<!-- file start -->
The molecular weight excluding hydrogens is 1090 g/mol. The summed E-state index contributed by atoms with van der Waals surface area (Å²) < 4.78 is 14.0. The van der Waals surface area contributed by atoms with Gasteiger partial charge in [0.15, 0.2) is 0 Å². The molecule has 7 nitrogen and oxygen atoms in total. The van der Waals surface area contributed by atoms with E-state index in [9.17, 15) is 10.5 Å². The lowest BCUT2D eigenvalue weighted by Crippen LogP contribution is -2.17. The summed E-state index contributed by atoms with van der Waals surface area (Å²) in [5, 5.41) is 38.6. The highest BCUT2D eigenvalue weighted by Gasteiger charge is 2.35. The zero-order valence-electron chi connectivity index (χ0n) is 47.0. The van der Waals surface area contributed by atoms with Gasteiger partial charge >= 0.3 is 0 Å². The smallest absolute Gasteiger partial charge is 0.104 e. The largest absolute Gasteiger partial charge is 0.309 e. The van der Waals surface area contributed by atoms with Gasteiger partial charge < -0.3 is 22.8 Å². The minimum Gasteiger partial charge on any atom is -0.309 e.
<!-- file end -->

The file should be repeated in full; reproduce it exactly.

The molecular weight excluding hydrogens is 1090 g/mol. The summed E-state index contributed by atoms with van der Waals surface area (Å²) < 4.78 is 14.0. The van der Waals surface area contributed by atoms with Gasteiger partial charge in [0.15, 0.2) is 0 Å². The molecule has 7 nitrogen and oxygen atoms in total. The van der Waals surface area contributed by atoms with E-state index in [9.17, 15) is 10.5 Å². The lowest BCUT2D eigenvalue weighted by Crippen LogP contribution is -2.17. The summed E-state index contributed by atoms with van der Waals surface area (Å²) in [5, 5.41) is 38.6. The highest BCUT2D eigenvalue weighted by Gasteiger charge is 2.35. The zero-order valence-electron chi connectivity index (χ0n) is 47.0. The van der Waals surface area contributed by atoms with Gasteiger partial charge >= 0.3 is 0 Å². The smallest absolute Gasteiger partial charge is 0.104 e. The largest absolute Gasteiger partial charge is 0.309 e. The van der Waals surface area contributed by atoms with Gasteiger partial charge < -0.3 is 22.8 Å². The minimum Gasteiger partial charge on any atom is -0.309 e.